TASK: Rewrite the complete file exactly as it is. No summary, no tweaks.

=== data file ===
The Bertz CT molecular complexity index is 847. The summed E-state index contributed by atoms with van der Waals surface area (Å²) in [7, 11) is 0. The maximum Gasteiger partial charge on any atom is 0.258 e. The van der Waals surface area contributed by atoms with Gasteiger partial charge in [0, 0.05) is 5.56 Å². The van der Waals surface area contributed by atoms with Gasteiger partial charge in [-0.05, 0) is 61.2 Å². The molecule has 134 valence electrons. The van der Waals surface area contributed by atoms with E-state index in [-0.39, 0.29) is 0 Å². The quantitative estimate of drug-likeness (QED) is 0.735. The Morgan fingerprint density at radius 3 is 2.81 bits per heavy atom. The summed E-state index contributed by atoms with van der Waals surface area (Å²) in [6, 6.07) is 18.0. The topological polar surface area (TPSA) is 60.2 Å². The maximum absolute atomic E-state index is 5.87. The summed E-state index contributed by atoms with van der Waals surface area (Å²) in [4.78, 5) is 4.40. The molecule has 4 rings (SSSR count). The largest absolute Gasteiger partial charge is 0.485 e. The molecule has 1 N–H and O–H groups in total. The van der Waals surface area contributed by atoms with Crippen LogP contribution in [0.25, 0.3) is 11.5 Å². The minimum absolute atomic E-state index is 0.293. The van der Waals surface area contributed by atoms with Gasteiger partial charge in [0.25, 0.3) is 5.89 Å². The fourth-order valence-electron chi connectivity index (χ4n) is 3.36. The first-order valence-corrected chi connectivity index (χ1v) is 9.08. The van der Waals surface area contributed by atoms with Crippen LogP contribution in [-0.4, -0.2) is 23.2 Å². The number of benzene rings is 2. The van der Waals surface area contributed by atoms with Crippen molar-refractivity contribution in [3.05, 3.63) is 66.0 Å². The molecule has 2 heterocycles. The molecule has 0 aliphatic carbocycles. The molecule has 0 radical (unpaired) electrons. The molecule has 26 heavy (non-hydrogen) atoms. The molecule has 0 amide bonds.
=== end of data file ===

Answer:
The Bertz CT molecular complexity index is 847. The summed E-state index contributed by atoms with van der Waals surface area (Å²) in [7, 11) is 0. The maximum Gasteiger partial charge on any atom is 0.258 e. The van der Waals surface area contributed by atoms with Gasteiger partial charge in [0, 0.05) is 5.56 Å². The van der Waals surface area contributed by atoms with Gasteiger partial charge in [-0.05, 0) is 61.2 Å². The molecule has 134 valence electrons. The van der Waals surface area contributed by atoms with E-state index in [-0.39, 0.29) is 0 Å². The quantitative estimate of drug-likeness (QED) is 0.735. The Morgan fingerprint density at radius 3 is 2.81 bits per heavy atom. The summed E-state index contributed by atoms with van der Waals surface area (Å²) in [6, 6.07) is 18.0. The topological polar surface area (TPSA) is 60.2 Å². The maximum absolute atomic E-state index is 5.87. The summed E-state index contributed by atoms with van der Waals surface area (Å²) in [4.78, 5) is 4.40. The molecule has 4 rings (SSSR count). The largest absolute Gasteiger partial charge is 0.485 e. The molecule has 1 N–H and O–H groups in total. The van der Waals surface area contributed by atoms with Crippen LogP contribution in [0.25, 0.3) is 11.5 Å². The minimum absolute atomic E-state index is 0.293. The van der Waals surface area contributed by atoms with Gasteiger partial charge in [0.25, 0.3) is 5.89 Å². The fourth-order valence-electron chi connectivity index (χ4n) is 3.36. The first-order valence-corrected chi connectivity index (χ1v) is 9.08. The van der Waals surface area contributed by atoms with Crippen LogP contribution in [-0.4, -0.2) is 23.2 Å². The number of benzene rings is 2. The van der Waals surface area contributed by atoms with Crippen molar-refractivity contribution in [3.05, 3.63) is 66.0 Å². The molecule has 2 heterocycles. The molecule has 0 aliphatic carbocycles. The molecule has 0 radical (unpaired) electrons. The molecule has 26 heavy (non-hydrogen) atoms. The molecule has 0 amide bonds.